The predisposing factors for mucormycosis in patients with hematologic cancer are similar to ones encountered in other opportunistic mold infections, such as aspergillosis (Aspergillus species), including profound and protracted neutropenia and monocytopenia, chronic high-dose corticosteroids, reactivation of opportunistic herpes viruses (especially cytomegalovirus), severe graft-versus-host disease and its treatment, active hematologic malignancy, and its associated functional neutropenia, as well as and high-risk stem cell transplantation 8). In addition, uncontrolled hyperglycemia, frank diabetes mellitus and/or diabetic ketoacidosis, and iron overload (associated with multiple transfusions of blood products for thalassemias or leukemic states) appear important contributing factors to increase mucormycosis risk 9), although the relative contribution of each condition to mycormycosis risk is unknown.
As mucormycosis cases are typically seen in high-risk leukemia and allogeneic stem cell transplantation recipients 10), it remains unclear what effects prolonged voriconazole exposure may have in patients to reduce the threshold of breakthrough mucormycosis 11). Given the multiple, interrelated risk factors for invasive fungal infections present in most patients with mucormycosis, it is often impossible to ascribe a single factor that increases the risk and or worsens the prognosis of this devastating infection 12).
Figure 1. Rhinocerebral mucormycosis (necrotic lesion of the hard palate in patient with rhinocerebral mucormycosis)
Figure 2. Rhinocerebral mucormycosis
Who gets mucormycosis?
Overall, mucormycosis is rare, but it’s more common among people with weakened immune systems than among people who are otherwise healthy. Certain groups of people are at higher risk for developing mucormycosis, including people with 13):
- Diabetes, especially with diabetic ketoacidosis
- Organ transplant
- Stem cell transplant
- Neutropenia (low number of white blood cells)
- Long-term corticosteroid use
- Illicit injection drug use
- Too much iron in the body
- Skin trauma (due to surgery, burns, or other skin injuries)
- Prematurity and low birthweight (for gastrointestinal mucormycosis)
How does someone get mucormycosis?
People get mucormycosis by coming in contact with fungal spores in the environment. For example, the lung or sinus forms of the infection can occur after someone inhales the spores from the air. Mucormycosis can develop on the skin after the fungus enters the skin through a cut, scrape, burn, or other type of skin trauma.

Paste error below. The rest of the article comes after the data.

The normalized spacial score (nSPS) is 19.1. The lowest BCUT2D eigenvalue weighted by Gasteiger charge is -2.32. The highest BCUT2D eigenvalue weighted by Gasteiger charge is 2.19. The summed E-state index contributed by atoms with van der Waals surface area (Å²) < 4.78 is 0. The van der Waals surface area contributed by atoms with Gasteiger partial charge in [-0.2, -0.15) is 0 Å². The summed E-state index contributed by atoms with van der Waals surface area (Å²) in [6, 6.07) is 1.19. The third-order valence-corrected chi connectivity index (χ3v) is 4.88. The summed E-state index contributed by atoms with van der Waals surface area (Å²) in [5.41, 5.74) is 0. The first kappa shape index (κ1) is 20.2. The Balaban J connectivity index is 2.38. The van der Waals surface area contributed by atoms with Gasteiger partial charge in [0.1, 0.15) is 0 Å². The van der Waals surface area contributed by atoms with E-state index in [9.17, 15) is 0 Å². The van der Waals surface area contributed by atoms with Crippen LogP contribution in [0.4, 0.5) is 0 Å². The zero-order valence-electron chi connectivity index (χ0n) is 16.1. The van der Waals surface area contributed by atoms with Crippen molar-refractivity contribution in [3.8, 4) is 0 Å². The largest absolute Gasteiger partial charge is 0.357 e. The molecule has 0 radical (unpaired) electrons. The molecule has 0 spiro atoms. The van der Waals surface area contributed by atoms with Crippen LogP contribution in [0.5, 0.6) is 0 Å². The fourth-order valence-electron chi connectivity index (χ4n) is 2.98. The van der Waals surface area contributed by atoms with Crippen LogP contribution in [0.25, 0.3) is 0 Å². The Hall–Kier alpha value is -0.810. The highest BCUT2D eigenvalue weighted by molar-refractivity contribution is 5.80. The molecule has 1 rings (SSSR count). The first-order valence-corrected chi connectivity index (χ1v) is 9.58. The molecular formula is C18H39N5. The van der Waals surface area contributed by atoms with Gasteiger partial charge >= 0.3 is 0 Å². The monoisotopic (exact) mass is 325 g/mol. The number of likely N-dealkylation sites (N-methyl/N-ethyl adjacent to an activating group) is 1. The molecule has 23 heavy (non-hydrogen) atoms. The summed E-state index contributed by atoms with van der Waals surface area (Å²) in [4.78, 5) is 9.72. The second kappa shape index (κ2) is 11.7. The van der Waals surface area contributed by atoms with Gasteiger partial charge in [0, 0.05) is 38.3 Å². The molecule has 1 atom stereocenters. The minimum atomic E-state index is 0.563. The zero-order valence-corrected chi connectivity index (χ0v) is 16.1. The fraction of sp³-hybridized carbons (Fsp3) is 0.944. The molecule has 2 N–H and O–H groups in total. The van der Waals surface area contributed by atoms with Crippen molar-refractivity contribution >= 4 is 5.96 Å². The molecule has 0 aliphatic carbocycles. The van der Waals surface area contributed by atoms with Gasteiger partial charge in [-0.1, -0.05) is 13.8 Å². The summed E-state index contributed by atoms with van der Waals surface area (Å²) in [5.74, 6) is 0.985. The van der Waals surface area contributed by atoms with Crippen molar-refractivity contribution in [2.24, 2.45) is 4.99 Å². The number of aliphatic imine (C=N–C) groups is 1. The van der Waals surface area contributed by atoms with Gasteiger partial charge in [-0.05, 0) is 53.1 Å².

Although most cases are sporadic, healthcare-associated outbreaks have been linked to adhesive bandages, wooden tongue depressors, hospital linens, and building construction 14). Community-onset outbreaks have been associated with trauma sustained during natural disasters 15).
Is mucormycosis contagious?
No. Mucormycosis can’t spread between people or between people and animals.
How can I lower the risk of mucormycosis?
It’s difficult to avoid breathing in fungal spores because the fungi that cause mucormycosis are common in the environment. There is no vaccine to prevent mucormycosis. For people who have weakened immune systems, there may be some ways to lower the chances of developing mucormycosis.
- Protect yourself from the environment 16). It’s important to note that although these actions are recommended, they haven’t been proven to prevent mucormycosis.
- Try to avoid areas with a lot of dust like construction or excavation sites. If you can’t avoid these areas, wear an N95 respirator (a type of face mask) while you’re there. Go here for more information about respirators (https://www.cdc.gov/niosh/topics/respirators/).
- Avoid activities that involve close contact to soil or dust, such as yard work or gardening. If this isn’t possible,
- Wear shoes, long pants, and a long-sleeved shirt when doing outdoor activities such as gardening, yard work, or visiting wooded areas.
- Wear gloves when handling materials such as soil, moss, or manure.
- To reduce the chances of developing a skin infection, clean skin injuries well with soap and water, especially if they have been exposed to soil or dust.
- Antifungal medication. If you are at high risk for developing mucormycosis (for example, if you’ve had an organ transplant or a stem cell transplant), your healthcare provider may prescribe medication to prevent mucormycosis and other mold infections 17). Doctors and scientists are still learning about which transplant patients are at highest risk and how to best prevent fungal infections.
Mucormycosis is caused by fungi, members of the Mucoraceae family including the Rhizopus, Mucor, Rhizomucor, Cunninghamella bertholletiae, Saksenaea, Apophysomyces species, and Lichtheimia (formerly Absidia) species, that are often found in decaying organic matter 18). These include decaying food such as spoiled bread, fruit, and vegetables, as well as soil, other organic matter, such as animal excreta and compost piles, leaves or rotten wood 19). Mucormycosis fungi have the ability to rapidly grow and release large numbers of spores that become airborne and gain entrance to the human body through inhalation or ingestion 20). Most people come in contact with the fungus at some time. However, it rarely causes an infection in one with an intact immune system which can phagocytize the spores 21).
However, people with a weakened immune system are more likely to develop mucormycosis. These include people with any of the following conditions: